He had the difficult task of competing for game-time with Henry, Dennis Bergkamp and Nwankwo Kanu but still scored 11 goals in all competitions – one more than Bergkamp.
Sadly, his last act for Arsenal was to miss their first penalty in the shootout defeat to Galatasaray in the UEFA Cup final.
Smith is an Arsenal hero, but his best days as their No.9 came before the advent of permanent squad numbers.
Across the two seasons the shirt was his, he scored just five league goals, although he did bag the excellent winner in the 1994 European Cup Winners’ Cup final against Parma.
Alan Smith Vs Parma pic.twitter.com/7v5Xdi8vhi
— 90sArsenal (@90sArsenal) March 22, 2016
After joining from Sevilla in January 2004, Reyes made an eye-catching start to life at Arsenal, scoring a brace to knock Chelsea out of the FA Cup and a crucial equaliser at Portsmouth to ensure the Gunners’ invincible status.
The Spaniard went on to score in his first six appearances of 2004-05 but flattered to deceive from thereon amid reports he was homesick.
Reyes was later the victim of a prank phone call in which he told a radio DJ who he thought Real Madrid sporting director Emilio Butragueno: “I wish I was playing for Real Madrid.”
“If I’m not (playing for Real) I’m going to have to carry on playing with some bad people,” he added.
A sad story, Eduardo was proving himself to be one of Arsene Wenger’s best bargain buys with 12 goals to his name by February of his first campaign in England football before he suffered a horrific leg break in an infamous clash with Birmingham City.
The injury kept the Brazilian-born Croatia international sidelined for 12 months, and he ultimately failed to recapture the form which had made him such an exciting goalscorer.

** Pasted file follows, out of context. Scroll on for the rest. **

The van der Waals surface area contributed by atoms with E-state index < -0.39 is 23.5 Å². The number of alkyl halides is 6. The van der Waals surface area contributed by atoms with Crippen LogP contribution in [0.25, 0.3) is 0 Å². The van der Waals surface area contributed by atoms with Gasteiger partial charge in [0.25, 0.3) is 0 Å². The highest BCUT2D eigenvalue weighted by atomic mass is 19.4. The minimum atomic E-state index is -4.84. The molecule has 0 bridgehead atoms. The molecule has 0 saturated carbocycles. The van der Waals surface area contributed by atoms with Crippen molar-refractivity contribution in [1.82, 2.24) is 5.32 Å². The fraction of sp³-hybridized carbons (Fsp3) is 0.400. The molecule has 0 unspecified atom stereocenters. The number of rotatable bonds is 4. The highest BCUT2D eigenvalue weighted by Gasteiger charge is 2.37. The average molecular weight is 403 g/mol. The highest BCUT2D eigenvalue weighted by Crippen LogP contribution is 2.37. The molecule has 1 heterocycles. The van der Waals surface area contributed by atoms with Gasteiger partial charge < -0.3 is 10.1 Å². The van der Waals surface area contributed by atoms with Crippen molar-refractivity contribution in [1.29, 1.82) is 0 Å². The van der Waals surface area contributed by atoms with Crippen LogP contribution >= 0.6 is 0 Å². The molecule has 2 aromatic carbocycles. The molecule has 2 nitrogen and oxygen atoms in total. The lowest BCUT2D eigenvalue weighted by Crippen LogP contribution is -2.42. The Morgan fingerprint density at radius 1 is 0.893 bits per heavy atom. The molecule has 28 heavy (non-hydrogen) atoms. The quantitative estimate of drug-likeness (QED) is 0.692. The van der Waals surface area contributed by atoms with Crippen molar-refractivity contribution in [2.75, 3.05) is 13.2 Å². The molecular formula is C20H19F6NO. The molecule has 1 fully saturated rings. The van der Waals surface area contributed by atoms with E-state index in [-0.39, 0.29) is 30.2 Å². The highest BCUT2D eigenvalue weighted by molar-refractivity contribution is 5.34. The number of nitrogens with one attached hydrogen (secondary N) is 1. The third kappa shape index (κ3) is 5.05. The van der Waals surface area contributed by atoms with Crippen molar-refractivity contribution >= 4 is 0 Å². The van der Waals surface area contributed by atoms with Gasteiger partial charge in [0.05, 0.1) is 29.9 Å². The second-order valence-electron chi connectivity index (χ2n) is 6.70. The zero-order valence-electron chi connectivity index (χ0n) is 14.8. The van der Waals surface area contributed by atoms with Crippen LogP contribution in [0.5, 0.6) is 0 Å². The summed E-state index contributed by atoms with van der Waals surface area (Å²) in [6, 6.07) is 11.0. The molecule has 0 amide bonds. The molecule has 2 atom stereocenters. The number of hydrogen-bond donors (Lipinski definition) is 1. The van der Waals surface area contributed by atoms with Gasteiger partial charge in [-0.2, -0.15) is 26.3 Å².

Being able to hit the ball extremely hard with your left foot and being generally quite fun gets you into fourth on this list.
Thirty-one goals from two-and-a-half seasons spent mainly operating from the flank is not to be sniffed at, either.
More of a midfielder rather than a traditional No.9, Merson wore the shirt for two seasons between 1995-97.
In a recent article for ESPN, author Nick Hornby wrote of the collective shock when Arsene Wenger decided it was time to move Merson on in 1997.
“‘Paul Merson! We love Paul Merson! And he’s not good enough? Bring it on!'” wrote Hornby, before concluding: “And Wenger did.”
It just so happens the man who took over the No.9 shirt upon Merson’s departure is still to come in this ranking…
Depending on how much longer he sticks around at the Emirates, Lacazette could find himself at the top of this list.
After a steady but unspectacular start to life at Arsenal, the Frenchman has become one of their most important players since the arrival of his buddy cop partner Pierre-Emerick Aubameyang.
Thirty-six goals across two seasons is a decent return; if he continues that form and fires the Gunners to a trophy or two, we may have to reconsider his standing further down the line.
Signed as a £500,000 unknown from PSG in 1997 and sold two years later as a £22.3million superstar to Real Madrid having won the Premier League and FA Cup.
“Listen, for me people do not mention him as they should mention him,” Thierry Henry, a man who knows a thing or two about being a great Arsenal forward, told Sky Sports in 2018. “He was one of the best strikers we have seen in this league.